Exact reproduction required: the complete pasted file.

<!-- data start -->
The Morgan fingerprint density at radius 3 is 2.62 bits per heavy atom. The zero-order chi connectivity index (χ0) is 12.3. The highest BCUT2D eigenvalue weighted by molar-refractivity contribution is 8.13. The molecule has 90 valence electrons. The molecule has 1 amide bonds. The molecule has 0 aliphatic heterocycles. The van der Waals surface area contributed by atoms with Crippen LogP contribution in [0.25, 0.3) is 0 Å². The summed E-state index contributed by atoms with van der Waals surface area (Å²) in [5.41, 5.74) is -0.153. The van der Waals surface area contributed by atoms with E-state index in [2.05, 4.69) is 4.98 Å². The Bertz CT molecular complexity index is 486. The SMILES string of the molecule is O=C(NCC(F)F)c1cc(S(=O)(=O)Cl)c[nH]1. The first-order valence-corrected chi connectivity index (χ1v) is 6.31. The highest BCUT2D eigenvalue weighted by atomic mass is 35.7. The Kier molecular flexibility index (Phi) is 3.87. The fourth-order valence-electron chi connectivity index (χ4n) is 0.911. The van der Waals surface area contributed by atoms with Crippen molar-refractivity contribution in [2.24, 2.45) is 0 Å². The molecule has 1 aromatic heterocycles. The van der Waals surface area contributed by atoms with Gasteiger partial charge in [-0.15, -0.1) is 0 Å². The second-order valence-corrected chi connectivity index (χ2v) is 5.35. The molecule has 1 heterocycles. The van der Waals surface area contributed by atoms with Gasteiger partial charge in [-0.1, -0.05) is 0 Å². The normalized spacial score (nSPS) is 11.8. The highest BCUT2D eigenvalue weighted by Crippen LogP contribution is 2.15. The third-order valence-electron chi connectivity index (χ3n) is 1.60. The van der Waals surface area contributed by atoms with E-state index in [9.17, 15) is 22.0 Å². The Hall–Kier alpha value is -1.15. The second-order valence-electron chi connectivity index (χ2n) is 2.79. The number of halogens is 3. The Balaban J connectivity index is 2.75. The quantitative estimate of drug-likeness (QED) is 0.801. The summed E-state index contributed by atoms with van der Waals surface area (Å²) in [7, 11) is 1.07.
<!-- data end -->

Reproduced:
The Morgan fingerprint density at radius 3 is 2.62 bits per heavy atom. The zero-order chi connectivity index (χ0) is 12.3. The highest BCUT2D eigenvalue weighted by molar-refractivity contribution is 8.13. The molecule has 90 valence electrons. The molecule has 1 amide bonds. The molecule has 0 aliphatic heterocycles. The van der Waals surface area contributed by atoms with Crippen LogP contribution in [0.25, 0.3) is 0 Å². The summed E-state index contributed by atoms with van der Waals surface area (Å²) in [5.41, 5.74) is -0.153. The van der Waals surface area contributed by atoms with E-state index in [2.05, 4.69) is 4.98 Å². The Bertz CT molecular complexity index is 486. The SMILES string of the molecule is O=C(NCC(F)F)c1cc(S(=O)(=O)Cl)c[nH]1. The first-order valence-corrected chi connectivity index (χ1v) is 6.31. The highest BCUT2D eigenvalue weighted by atomic mass is 35.7. The Kier molecular flexibility index (Phi) is 3.87. The fourth-order valence-electron chi connectivity index (χ4n) is 0.911. The van der Waals surface area contributed by atoms with Crippen molar-refractivity contribution in [2.24, 2.45) is 0 Å². The molecule has 1 aromatic heterocycles. The van der Waals surface area contributed by atoms with Gasteiger partial charge in [-0.15, -0.1) is 0 Å². The second-order valence-corrected chi connectivity index (χ2v) is 5.35. The molecule has 1 heterocycles. The van der Waals surface area contributed by atoms with Gasteiger partial charge in [-0.1, -0.05) is 0 Å². The normalized spacial score (nSPS) is 11.8. The highest BCUT2D eigenvalue weighted by Crippen LogP contribution is 2.15. The third-order valence-electron chi connectivity index (χ3n) is 1.60. The van der Waals surface area contributed by atoms with E-state index in [9.17, 15) is 22.0 Å². The Hall–Kier alpha value is -1.15. The second-order valence-electron chi connectivity index (χ2n) is 2.79. The number of halogens is 3. The Balaban J connectivity index is 2.75. The quantitative estimate of drug-likeness (QED) is 0.801. The summed E-state index contributed by atoms with van der Waals surface area (Å²) in [7, 11) is 1.07.